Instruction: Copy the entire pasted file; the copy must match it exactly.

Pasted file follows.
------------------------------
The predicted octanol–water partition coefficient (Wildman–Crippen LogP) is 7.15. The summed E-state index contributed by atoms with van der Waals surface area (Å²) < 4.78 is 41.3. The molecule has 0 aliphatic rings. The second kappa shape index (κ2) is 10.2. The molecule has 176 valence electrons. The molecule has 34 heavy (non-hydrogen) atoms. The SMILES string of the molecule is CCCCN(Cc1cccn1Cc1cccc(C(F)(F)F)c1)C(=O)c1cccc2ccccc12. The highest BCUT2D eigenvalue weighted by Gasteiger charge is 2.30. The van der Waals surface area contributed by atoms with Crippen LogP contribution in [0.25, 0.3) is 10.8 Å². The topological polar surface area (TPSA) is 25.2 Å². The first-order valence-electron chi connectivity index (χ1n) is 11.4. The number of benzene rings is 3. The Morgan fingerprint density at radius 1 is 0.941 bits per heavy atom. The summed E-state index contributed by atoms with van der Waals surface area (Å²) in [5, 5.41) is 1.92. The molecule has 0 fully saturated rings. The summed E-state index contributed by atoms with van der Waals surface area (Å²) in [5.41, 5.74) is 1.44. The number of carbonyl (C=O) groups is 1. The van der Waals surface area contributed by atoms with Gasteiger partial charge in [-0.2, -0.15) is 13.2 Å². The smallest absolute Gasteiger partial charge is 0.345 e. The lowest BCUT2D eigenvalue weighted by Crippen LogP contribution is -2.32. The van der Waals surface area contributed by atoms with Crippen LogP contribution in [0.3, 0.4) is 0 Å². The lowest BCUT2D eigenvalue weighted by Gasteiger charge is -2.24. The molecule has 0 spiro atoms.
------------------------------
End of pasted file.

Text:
The predicted octanol–water partition coefficient (Wildman–Crippen LogP) is 7.15. The summed E-state index contributed by atoms with van der Waals surface area (Å²) < 4.78 is 41.3. The molecule has 0 aliphatic rings. The second kappa shape index (κ2) is 10.2. The molecule has 176 valence electrons. The molecule has 34 heavy (non-hydrogen) atoms. The SMILES string of the molecule is CCCCN(Cc1cccn1Cc1cccc(C(F)(F)F)c1)C(=O)c1cccc2ccccc12. The highest BCUT2D eigenvalue weighted by Gasteiger charge is 2.30. The van der Waals surface area contributed by atoms with Crippen LogP contribution in [0.25, 0.3) is 10.8 Å². The topological polar surface area (TPSA) is 25.2 Å². The first-order valence-electron chi connectivity index (χ1n) is 11.4. The number of benzene rings is 3. The Morgan fingerprint density at radius 1 is 0.941 bits per heavy atom. The summed E-state index contributed by atoms with van der Waals surface area (Å²) in [5, 5.41) is 1.92. The molecule has 0 fully saturated rings. The summed E-state index contributed by atoms with van der Waals surface area (Å²) in [5.41, 5.74) is 1.44. The number of carbonyl (C=O) groups is 1. The van der Waals surface area contributed by atoms with Gasteiger partial charge in [-0.2, -0.15) is 13.2 Å². The smallest absolute Gasteiger partial charge is 0.345 e. The lowest BCUT2D eigenvalue weighted by Crippen LogP contribution is -2.32. The van der Waals surface area contributed by atoms with Crippen LogP contribution in [0.3, 0.4) is 0 Å². The lowest BCUT2D eigenvalue weighted by Gasteiger charge is -2.24. The molecule has 0 spiro atoms.